Today’s good people are just average, ordinary people who see a need and step in to help another. Small things, everyday sort of things, but things that mean so much …
In October, Milwaukee bus driver Natalie Barnes started talking with a passenger named Richard, who told her he has been homeless for a week, since the place where he had been living was condemned. When he asked if he could ride along for the night to stay out of the cold, she agreed.
“At some point in our lives, everybody needs help. I wanted to do what I could to help Richard in some way.”
At one point during her shift, she took a break at the University of Wisconsin-Milwaukee and offered to get her passenger a bite to eat. “Now I don’t know what to say but to say thank you,” he said to Barnes and promised to pay her back somehow.
She refused, saying, “I want to help you.” But it doesn’t stop there. During another break, she reached out to a friend, who helped get Richard into a temporary shelter. Barnes and Richard became friends during that six-hour bus ride. Now he has her cellphone number, and they keep in touch.
“We talk every couple of days and he thanks me every time he talks to me for helping him. He calls me his little guardian angel. I’m happy to say that he’s progressing well.”
Helping others comes second nature for Barnes, who has received three commendations for outstanding service since being hired by the MCTS two years ago.
Lisa Meilander of Elizabeth Township, Pennsylvania, was eating dinner with her family at Eat’n Park restaurant when a 91-year-old World War II veteran sat down to eat his meal alone.
But he didn’t eat alone.
Lisa shared what happened next in a Facebook post.
“The elderly gentleman was seated in the booth directly across from my family as we ate dinner Saturday night at Eat’n Park in Belle Vernon. We really didn’t see him come in. But we did notice when our server, Dylan, dropped to one knee to look him eye-to-eye as he got ready to take his order.The man apologized for not hearing too well. He had forgotten to put in his hearing aids. He talked about how he lost his hearing during his time in the war. He was 91 years old with many stories to tell. Dylan patiently listened giving him his full attention.
Eventually the man apologized for talking so much.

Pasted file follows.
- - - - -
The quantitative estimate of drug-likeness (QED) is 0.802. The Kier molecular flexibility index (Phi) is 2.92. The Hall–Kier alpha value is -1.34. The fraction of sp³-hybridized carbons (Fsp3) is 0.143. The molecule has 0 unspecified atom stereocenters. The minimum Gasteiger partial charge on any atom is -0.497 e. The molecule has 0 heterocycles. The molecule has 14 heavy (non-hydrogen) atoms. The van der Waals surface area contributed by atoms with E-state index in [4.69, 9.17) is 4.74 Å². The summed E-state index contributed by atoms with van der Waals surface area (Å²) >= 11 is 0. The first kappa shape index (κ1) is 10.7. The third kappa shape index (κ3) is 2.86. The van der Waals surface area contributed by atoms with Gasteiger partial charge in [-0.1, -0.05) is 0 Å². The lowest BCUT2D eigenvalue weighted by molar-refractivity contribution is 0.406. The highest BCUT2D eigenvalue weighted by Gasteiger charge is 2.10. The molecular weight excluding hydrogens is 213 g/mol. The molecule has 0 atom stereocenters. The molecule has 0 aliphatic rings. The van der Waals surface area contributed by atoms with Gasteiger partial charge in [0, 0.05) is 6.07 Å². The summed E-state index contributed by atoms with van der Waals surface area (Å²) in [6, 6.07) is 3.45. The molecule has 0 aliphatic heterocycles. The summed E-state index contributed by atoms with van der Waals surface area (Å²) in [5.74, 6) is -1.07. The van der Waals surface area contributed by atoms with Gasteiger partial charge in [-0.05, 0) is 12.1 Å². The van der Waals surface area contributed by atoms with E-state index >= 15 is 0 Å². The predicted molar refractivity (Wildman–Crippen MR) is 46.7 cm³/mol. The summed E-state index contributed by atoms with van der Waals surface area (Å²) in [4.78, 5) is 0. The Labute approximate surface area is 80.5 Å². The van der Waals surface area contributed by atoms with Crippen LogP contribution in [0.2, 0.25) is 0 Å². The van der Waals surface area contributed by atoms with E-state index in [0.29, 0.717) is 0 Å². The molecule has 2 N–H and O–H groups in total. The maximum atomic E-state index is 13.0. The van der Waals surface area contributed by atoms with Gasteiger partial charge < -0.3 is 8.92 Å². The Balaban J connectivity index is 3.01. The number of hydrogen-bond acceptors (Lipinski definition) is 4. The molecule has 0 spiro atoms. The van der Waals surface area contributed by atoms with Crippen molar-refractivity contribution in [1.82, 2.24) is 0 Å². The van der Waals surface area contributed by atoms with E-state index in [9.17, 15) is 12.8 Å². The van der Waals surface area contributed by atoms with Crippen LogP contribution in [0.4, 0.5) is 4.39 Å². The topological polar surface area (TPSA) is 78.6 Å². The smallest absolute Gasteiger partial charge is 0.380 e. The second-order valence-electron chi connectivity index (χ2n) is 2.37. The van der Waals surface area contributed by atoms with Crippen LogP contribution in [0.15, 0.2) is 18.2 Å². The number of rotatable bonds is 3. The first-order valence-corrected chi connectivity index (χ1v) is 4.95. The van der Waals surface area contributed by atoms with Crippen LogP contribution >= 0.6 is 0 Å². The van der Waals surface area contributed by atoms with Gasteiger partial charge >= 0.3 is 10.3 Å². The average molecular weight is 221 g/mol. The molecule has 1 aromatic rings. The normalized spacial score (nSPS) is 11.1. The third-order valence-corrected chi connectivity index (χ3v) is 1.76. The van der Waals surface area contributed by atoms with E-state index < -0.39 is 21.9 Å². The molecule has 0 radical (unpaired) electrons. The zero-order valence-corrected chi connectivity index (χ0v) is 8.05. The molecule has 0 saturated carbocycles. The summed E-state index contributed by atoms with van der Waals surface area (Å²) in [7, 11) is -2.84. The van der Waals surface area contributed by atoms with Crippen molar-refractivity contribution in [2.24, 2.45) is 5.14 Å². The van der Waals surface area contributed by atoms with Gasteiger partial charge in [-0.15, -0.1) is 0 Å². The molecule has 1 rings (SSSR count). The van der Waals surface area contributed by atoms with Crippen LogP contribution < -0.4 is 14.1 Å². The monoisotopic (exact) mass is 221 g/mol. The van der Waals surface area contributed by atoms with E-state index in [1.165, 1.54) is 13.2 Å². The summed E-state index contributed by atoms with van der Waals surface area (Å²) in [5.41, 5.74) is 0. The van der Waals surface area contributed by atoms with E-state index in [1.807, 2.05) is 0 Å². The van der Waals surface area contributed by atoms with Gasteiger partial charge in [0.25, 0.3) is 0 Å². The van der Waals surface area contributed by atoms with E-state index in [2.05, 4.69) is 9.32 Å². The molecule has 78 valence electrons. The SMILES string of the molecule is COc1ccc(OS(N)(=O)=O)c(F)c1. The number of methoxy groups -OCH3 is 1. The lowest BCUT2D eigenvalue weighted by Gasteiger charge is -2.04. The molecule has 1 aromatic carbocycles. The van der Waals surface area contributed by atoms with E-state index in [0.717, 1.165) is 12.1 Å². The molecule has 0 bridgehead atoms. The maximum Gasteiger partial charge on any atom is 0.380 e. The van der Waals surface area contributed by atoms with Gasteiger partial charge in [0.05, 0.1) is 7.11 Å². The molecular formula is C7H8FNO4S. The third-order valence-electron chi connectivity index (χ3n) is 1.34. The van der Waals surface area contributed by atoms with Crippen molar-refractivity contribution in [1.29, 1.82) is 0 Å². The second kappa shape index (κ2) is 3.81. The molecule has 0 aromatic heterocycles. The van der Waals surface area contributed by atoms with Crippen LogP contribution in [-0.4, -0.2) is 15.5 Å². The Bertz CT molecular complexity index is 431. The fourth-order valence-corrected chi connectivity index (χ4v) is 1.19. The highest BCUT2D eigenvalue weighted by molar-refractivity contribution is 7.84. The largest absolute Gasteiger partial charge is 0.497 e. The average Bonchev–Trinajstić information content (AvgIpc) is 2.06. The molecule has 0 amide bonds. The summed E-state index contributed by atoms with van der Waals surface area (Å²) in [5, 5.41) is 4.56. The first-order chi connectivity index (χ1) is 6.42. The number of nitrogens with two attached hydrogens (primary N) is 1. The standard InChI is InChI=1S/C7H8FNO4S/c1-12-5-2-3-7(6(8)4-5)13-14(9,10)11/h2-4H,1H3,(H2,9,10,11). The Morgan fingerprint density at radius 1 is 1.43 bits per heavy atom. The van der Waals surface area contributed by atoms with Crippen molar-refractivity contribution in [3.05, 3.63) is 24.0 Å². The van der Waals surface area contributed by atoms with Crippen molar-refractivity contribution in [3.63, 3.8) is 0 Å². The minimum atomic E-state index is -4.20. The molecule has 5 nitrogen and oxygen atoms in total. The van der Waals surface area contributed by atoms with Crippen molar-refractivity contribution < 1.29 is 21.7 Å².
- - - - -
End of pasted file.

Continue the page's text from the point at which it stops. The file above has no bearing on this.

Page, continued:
‘I’m alone now,’ he said, ‘and I don’t often have someone to talk to.’
Dylan smiled and said he enjoyed listening.
He then helped him figure out what to order and left to take it to the kitchen. It was a touching site. I wanted offer to pay for the man’s dinner, but before I could flag down Dylan, a man seated at a nearby booth asked Dylan to bring him his check.
‘Someone’s already taken care of it,’ Dylan smiled. I guess we weren’t the only ones eavesdropping on the conversation.
After the man received his food Dylan came back to say he was on a break. He asked if he could sit with the gentleman as he ate. As we left the restaurant the two of them were conversing and many people seated nearby were smiling. It was a touching sight.
With all of the negative stories about our youth today this was a breath of fresh air. I wonder if I would have been as kind and attentive if I were the one working there. One thing’s for sure, if you are ever at Eat’n Park in Belle Vernon, ask for Dylan. If he’s your waiter you’re certain to get great service.”
Antonio Basco, 61, made headlines after issuing a public invitation to his wife Margie’s funeral, saying he felt alone as the couple didn’t have any nearby relatives. Over 3,000 people turned out for her services and over a thousand flower arrangements were sent for the funeral.The following weekend, Basco’s vehicle was stolen and wrecked. In addition to the car destruction, the thief also stole a pressure washing machine from Basco’s trailer that he used for his mobile car washing business.Casa Ford Lincoln, a dealership in El Paso, posted on its Facebook page that it was looking for ways to help Basco. The dealership gave Basco a brand new Ford Escape and a trailer. CBS Dallas-Fort Worth reported that an anonymous donor bought Basco a new pressure washer for his business.
When responding to a recent call, members of the Webster Groves Fire Department noticed a woman in a wheelchair falling over while trying to enter her home.
“Multiple stairs and uneven terrain unfortunately led to the resident falling over in her wheelchair while trying to enter the house. Luckily the patient was uninjured, but we saw an opportunity to help.”
The firefighters spent several off days digging out and pouring a new sidewalk for her.
“She will now have a level pathway and ramp to gain access to her home. A huge thank you goes out to the members that spent their days off helping those in need.”
See, folks, you don’t have to have a lot of money to help others … you just have to be willing to give a bit of yourself, of your time. ‘Til next week, then, remember …